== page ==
A Swizz judge has suspended the auction of an 18 karat gold wristwatch which allegedly belonged to Ethiopia’s last Emperor Haile Selassie. The judge made this decision on Monday after Selassie’s family raised questions about the origin of the watch. They argued that it may have been stolen along with other personal items belonging to the Emperor after his overthrow.
Auction house Christie’s Geneva valued the watch in question at between $520,000 and $1 million. The “18k gold perpetual calendar Patek Philippe 2497” watch was commissioned in 1954 as a gift for Selassie. It was presented to him when he visited Switzerland later that year.
The auction had been scheduled for Monday, Nov. 9. However, legal representatives of the royal family led by Prince Ermias S. Haile Selassie were able to obtain a court order just in time to stop the sale.
Christie’s say “the Emperor himself presented the timepiece as a gift to an eminent African personality, whose descendant is now disclosing it to the world.” They further argue that Ethiopian records show that Selassie gave his high profile guests watches as gifts.
“This is just the beginning and we will not stop until we get to the bottom of it,” Prince Ermias, Selassie’s grandson, said. He added that given the circumstances that led to Selassie’s death, the family would like Christie’s to reveal the identity of the “eminent personality.”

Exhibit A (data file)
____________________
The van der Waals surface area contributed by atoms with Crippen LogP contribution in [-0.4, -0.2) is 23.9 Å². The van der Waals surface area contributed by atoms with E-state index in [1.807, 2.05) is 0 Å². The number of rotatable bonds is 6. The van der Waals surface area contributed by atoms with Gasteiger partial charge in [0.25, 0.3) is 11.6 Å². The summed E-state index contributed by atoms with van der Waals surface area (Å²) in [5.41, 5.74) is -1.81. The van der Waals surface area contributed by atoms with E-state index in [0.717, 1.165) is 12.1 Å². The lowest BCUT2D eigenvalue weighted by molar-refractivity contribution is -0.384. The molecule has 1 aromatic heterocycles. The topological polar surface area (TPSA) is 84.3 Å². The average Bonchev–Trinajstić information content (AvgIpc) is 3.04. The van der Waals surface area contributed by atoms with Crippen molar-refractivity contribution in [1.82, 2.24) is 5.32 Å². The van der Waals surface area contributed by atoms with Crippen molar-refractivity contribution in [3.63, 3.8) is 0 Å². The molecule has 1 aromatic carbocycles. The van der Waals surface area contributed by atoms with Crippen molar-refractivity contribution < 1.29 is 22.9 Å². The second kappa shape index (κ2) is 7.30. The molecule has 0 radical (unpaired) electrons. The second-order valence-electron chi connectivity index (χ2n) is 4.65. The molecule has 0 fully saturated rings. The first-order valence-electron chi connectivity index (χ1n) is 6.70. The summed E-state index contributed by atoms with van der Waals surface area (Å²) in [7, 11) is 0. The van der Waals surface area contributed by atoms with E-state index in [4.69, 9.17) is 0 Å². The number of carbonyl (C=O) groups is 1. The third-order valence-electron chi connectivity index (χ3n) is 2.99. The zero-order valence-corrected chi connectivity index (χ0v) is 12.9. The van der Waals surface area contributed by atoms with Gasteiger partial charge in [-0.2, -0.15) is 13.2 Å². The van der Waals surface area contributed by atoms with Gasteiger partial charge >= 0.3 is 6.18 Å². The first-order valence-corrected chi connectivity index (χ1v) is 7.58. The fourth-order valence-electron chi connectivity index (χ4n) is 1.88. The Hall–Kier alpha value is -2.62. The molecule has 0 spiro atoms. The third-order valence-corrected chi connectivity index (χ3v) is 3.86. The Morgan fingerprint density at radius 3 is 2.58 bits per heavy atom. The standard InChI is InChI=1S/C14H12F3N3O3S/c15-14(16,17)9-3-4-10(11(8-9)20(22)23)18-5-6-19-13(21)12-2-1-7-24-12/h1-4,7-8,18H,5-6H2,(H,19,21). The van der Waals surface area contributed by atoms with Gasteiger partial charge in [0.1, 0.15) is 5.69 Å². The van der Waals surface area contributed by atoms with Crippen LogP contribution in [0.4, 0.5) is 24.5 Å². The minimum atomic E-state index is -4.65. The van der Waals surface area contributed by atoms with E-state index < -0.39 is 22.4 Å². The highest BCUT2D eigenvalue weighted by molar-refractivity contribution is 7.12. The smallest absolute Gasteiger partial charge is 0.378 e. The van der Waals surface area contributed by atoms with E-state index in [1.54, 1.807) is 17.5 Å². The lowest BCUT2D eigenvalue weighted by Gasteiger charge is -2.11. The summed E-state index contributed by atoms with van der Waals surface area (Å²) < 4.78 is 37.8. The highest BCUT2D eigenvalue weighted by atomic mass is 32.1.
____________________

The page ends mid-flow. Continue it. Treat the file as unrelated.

“As it is well-known in Ethiopia’s sad history, my grandfather was treated with unspeakable indignities and his property confiscated without benefit of law. Included in the properties stolen was belongings and personal property,” Prince Ermias’ letter to Christie’s reads. “Nothing was left.”
Selassie’s family suspect that the wristwatch was illegally seized from him in the 1970’s when he was imprisoned after being overthrown by the Marxist Derg regime.
“He loved this watch so much that he wore it on few occasions until his suspicious death in 1975. All of his property was stolen or confiscated by heartless junior military officers of Communist Ethiopia,” said Girum Alemayehu, spokesman for the Society of Ethiopians in Colorado.
However, Christie’s argue that they cannot disclose the identity of the personality who wants to sell the watch due to “confidential reasons.” They also insist that the history and authenticity of the watch has been proven.
“Our specialists have run all the checks on the piece (authenticity, provenance and history of the watch),” Stephane Von Bueren, the International Business Director of Christie’s Switzerland revealed. “We own visual proof that the watch was given by his Highness to some he knew very well at the time.”
Erin McAndrew, Christie’s spokeswoman, said the removal of the watch from the auction was normal when a “dispute of title occurs.”
“We cannot comment any further at this point as this matter is ongoing.”
Photo: Lucien Aigner